Deep Work is a concept popularized by author and professor Cal Newport that refers to the ability to focus without distraction on a cognitively demanding task.


The idea behind Deep Work is that, in today’s world of constant distractions and interruptions, the ability to focus deeply on a task is becoming increasingly rare and valuable and we are losing a lot of time and mental energy by constantly switching tasks.


Instead, he argues, you need to actively block (where did we hear this before) time and determine what you are going to focus on (this should be, for example, your High Impact Activity).


If you do this in bouts of 90 minutes and avoid all distractions you will get much more done and do much better work. It is even said that by working like this, you will get easier in a flow state, a state of complete immersion in an activity where the focus is intense which leads to increased creativity and productivity.


Imagine scheduling multiple blocks of time to do Deep Work on your High Important Task, what it would do for your productivity!


Weekly Design Routine

Now that we have started to create a framework for how to schedule our time, you need a routine to actually implement it. I always say in my Web classes: A Framework without a routine is useless.


For this, I got my inspiration from Elite Performance Coach Robin Sharma and combined this with some other High-Performance Habits.


In one of his books (I can’t remember which) he explains how a Weekly Planning Routine can help you be more productive and focused. Each week, on a Sunday, you review your week and schedule all your major taks, and activities.


I elaborate on this by combining this routine with a Daily Reflection Routine and my planning methodology. I’ll explain in a minute what I mean by that.


Here is how it all comes together.

By combining all the abovementioned philosophies I have created a simple, effective system and dare I say it, a fun, way of managing your time and focus. Here is how I do it.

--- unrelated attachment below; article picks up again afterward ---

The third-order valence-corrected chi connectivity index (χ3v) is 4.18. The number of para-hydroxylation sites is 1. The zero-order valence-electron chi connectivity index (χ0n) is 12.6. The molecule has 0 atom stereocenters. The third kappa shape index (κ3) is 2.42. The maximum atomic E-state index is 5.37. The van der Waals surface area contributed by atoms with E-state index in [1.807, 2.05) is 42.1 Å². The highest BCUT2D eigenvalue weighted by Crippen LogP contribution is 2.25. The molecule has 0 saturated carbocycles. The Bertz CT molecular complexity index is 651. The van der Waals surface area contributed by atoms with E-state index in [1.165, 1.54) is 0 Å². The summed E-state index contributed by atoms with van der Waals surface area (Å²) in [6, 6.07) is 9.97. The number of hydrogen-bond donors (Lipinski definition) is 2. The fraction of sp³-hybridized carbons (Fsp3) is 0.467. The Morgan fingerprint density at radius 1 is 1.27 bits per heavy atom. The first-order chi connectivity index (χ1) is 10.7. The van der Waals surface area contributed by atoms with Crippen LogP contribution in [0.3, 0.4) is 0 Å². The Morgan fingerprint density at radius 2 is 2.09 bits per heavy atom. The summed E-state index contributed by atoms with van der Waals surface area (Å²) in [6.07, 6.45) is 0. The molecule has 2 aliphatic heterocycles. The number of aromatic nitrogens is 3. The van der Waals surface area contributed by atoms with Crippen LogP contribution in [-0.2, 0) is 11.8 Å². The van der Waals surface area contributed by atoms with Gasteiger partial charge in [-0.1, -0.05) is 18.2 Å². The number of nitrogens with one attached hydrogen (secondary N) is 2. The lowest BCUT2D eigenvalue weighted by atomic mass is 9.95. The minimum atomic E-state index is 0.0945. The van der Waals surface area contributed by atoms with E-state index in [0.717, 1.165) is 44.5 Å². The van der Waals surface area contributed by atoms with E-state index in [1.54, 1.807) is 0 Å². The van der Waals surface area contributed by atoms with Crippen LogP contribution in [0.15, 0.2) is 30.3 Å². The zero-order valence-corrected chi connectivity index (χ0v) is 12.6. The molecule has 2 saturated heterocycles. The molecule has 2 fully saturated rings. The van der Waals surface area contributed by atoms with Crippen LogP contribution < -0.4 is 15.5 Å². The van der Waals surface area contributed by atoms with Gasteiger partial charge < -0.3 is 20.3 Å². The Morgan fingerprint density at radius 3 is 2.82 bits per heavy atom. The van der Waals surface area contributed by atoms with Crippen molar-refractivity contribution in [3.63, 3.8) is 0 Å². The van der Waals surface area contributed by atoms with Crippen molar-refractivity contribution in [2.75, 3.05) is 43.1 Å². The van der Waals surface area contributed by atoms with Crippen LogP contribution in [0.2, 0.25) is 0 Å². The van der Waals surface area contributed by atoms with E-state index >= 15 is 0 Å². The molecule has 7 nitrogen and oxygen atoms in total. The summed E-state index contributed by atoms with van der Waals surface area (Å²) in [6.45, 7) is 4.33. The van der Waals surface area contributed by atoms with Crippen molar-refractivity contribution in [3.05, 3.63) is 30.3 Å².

1) Set up a Mind Dump

First, you will need a system where you can “mind dump” all your to-do’s. It is important you have only one place where you keep this so throw away all your post-its, note apps, to-do-lists app, etc.


From now on, this is your master file. I use Trello Board because I can link this and 2-way sync it with Google Calendar, but you can use any app that has a Kanban view.


Create columns using the categories described in the book Getting Things Done. Mine are:

Focus Big Rocks

Focus Now

Scheduled

Next

Inbox

Waiting on

Someday Maybe

Done


2) Create a Week Template

Next, use Time Blocking to schedule specific blocks of time for each task or project. But before you go scheduling everything, I recommend you do the following.


First, think about what tasks are your High Impact Activities.

Next, think about the best moments of the day to do those tasks. Schedule these as 90-minute Deep Work Blocks.


In addition to Deep Work Time schedule things like Exercise, Meetings, Checking Email, Studying, and even Time to do Nothing.


You have just created a template for your ideal week. This is a very powerful thinking exercise and it will act as a guiding principle for actually scheduling your week.


P.s. I recommend creating the above by creating a dedicated calendar in Google. This way, you can toggle it on or off when you are actually scheduling your week.


3) Create a planning routine

Each week, on Sundays, you plan and schedule your whole week. Besides scheduling your to-do’s, also schedule time for yourself, fun activities, reading, exercising, etc. If you are employed, this will be easier because all work-related tasks are during the day.


If you are freer in how you use your time, this is much more important because you have to actively schedule in time for other things than work. So don’t forget them.


Each day, start the day by reviewing the day ahead. Do this before you open your email or check your messages. You need to start the day on your terms, and you do this by first deciding what you want to do on this day.


Finish each day by reviewing your day. Check off all your to-do’s, and reschedule anything that needs rescheduling. Reflect on your wins, but also think about why you might not have done what you promised yourself.


This way each day turns into an opportunity to learn and grow. How cool is that!

There you have it! My complete planning routine.

In conclusion

By combining GTD, Time Blocking, and Deep Work, you can boost your productivity, reduce stress, and achieve your goals.


Start today, and you’ll be well on your way to becoming a more productive, focused, and successful person.

Want to get this installed ASAP?

Do you need additional help? I can help you set this up in a minute and help you integrate this into your daily life.


Furthermore, I have templates that you can use that will help you implement what you just read. All you need to do is ask 😁